Farmer fined after hikers attacked by cows

  • Health & Safety
Farmer fined after hikers attacked by cows on public right of way
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Peninsula Team, Peninsula Team

(Last updated )

Two friends walking on a public right of way in North Yorkshire were forced to climb a tree to escape more than a dozen cows

They were passing through the fields and public rights of way near Shaws Farm, part of a circular walk from Masham. Janicke Tvedt and David Hood were accompanied by their pet labrador, Goose, who was on a lead. On 25 July 2021 they entered the field off Foxholme Lane and noticed several cattle within. Many cows were with calves, so they gave them a wide berth. Despite this, they encountered a lone cow with two calves, and their dog was quickly attacked.

They managed to get away but were cornered by other cows. 57-year-old Ms Tvedt was knocked to the ground and trampled; Mr Hood managed to help her up and they climbed a tree nearby to escape.

The attack on Ms Tvedt resulted in seven broken ribs, hoof marks on her chest and legs, a broken thumb, and life-changing severe internal injuries. She was airlifted to hospital for emergency surgery. Three years on, Ms Tvedt still suffers from restricted mobility, but she wants to share her experience so that others are not caught off-guard by the dangers of cattle.

“I had the imprints of hoof marks, bruises, cuts and grazes all over my body,” she said. “I was convinced that if I fell asleep, I would never wake up.

“I still have anxiety when on walks in the countryside and am always on alert for the presence of cattle.

“We live in a rural community and there are lots of footpaths around the fields in the area and I do not want other peoples’ lives to be at risk.

“I want to ensure the emphasis of my story is to improve awareness of the dangers of cows, particularly those in fields with footpaths.

“I am determined not to take on the mantle of being a victim as it’s disempowering.”

An investigation by the Health and Safety Executive (HSE) found insufficient measures being taken to reduce risk by the farm’s owner, Martin Falshaw. A sign that was supposed to warn public about cattle had been destroyed and was not replaced.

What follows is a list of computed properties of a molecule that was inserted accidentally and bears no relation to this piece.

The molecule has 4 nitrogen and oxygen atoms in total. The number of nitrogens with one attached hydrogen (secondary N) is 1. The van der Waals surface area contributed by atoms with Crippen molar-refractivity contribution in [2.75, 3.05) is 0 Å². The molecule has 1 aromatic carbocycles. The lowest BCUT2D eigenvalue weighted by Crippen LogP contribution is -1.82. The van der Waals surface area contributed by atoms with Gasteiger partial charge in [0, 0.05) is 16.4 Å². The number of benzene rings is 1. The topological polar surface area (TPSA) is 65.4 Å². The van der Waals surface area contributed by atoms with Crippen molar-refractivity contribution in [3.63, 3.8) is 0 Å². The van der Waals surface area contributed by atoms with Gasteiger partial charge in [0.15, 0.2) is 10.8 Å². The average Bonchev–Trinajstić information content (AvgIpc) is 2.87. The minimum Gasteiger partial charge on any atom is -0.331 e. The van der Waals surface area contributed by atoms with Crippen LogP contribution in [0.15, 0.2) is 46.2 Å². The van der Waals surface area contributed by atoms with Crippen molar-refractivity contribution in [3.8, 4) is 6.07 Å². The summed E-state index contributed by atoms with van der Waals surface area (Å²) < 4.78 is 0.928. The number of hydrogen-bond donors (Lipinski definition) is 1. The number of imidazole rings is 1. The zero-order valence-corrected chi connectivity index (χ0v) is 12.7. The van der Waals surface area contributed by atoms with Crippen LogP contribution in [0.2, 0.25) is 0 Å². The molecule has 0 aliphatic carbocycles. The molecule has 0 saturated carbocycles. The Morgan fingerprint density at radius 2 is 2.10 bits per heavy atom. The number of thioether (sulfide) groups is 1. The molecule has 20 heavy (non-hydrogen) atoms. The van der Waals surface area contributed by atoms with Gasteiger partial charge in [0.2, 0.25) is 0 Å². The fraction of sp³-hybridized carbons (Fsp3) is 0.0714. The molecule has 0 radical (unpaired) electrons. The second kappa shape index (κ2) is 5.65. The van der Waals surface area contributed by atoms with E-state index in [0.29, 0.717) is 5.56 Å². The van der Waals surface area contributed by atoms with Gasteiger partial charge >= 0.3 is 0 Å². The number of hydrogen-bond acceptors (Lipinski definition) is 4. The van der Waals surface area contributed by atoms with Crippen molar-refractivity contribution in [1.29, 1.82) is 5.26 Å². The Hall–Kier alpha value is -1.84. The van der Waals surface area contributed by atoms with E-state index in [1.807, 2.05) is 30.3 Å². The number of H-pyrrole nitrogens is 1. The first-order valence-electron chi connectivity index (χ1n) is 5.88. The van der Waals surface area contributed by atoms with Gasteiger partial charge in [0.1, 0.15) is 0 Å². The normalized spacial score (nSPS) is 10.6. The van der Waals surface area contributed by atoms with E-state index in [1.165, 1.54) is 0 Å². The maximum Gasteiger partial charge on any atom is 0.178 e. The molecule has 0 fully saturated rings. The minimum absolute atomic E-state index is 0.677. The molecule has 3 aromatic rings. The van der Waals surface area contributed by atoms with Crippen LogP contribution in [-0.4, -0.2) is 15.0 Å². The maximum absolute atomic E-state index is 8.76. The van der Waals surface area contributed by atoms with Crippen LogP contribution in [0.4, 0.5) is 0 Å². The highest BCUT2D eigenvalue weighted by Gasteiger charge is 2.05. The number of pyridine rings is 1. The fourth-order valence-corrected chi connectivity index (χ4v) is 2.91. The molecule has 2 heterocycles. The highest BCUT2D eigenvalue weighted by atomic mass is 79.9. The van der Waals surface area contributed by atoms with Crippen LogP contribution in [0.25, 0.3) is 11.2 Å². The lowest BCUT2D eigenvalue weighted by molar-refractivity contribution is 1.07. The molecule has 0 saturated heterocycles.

Cattle are large and powerful animals, and can easily crush, kick, butt or gore people in their way. They are known to be protective of their calves and unpredictable in behaviour when they feel threatened. This poses significant risk to walkers, particularly those with dogs.

For this reason, the HSE issues guidance for farmers and landowners responsible for cattle:

  • Where possible avoid putting cattle (especially cows with calves) in fields with public access.
  • Keep animals and people separated wherever possible, including erecting fencing (permanent or temporary).
  • Assess the temperament of any cattle before putting them into a field with public access.
  • Animals that show signs of aggression must not be kept in a field with public access.
  • Clearly sign post all public access routes across the farm. Display signage at all entrances to the field stating what is in the field (e.g. cows with calves or bulls).


Martin Falshaw of Falshaw Partners, Shaws Farm, pleaded guilty to breaching Section 3 (2) of the Health & Safety at Work etc Act 1974. He was fined £770.50 and ordered to pay £4,539 in costs.

Speaking after the hearing, HSE principal inspector Howard Whittaker said:

“The injuries sustained by Janicke have been devastating and completely changed her life.

“However, given the nature of the attack, the end result could have been far worse and resulted in two people losing their lives.

“Public knowledge – and concern – is increasing about how dangerous cattle can be. We completely echo the countryside code which urges walkers to beware of the dangers. On this occasion, the pair tried to stay well away.

“Cattle are extremely protective of their calves and even calm cattle can become aggressive if they think the calves may, in any way, be threatened, even by members of the public walking past.

“Where possible, farmers should avoid putting cattle, especially cows with calves, in fields where members of the public have a legal right to walk.

“Had Martin Falshaw followed this advice, or effectively segregated the cattle, this incident could have been prevented.”

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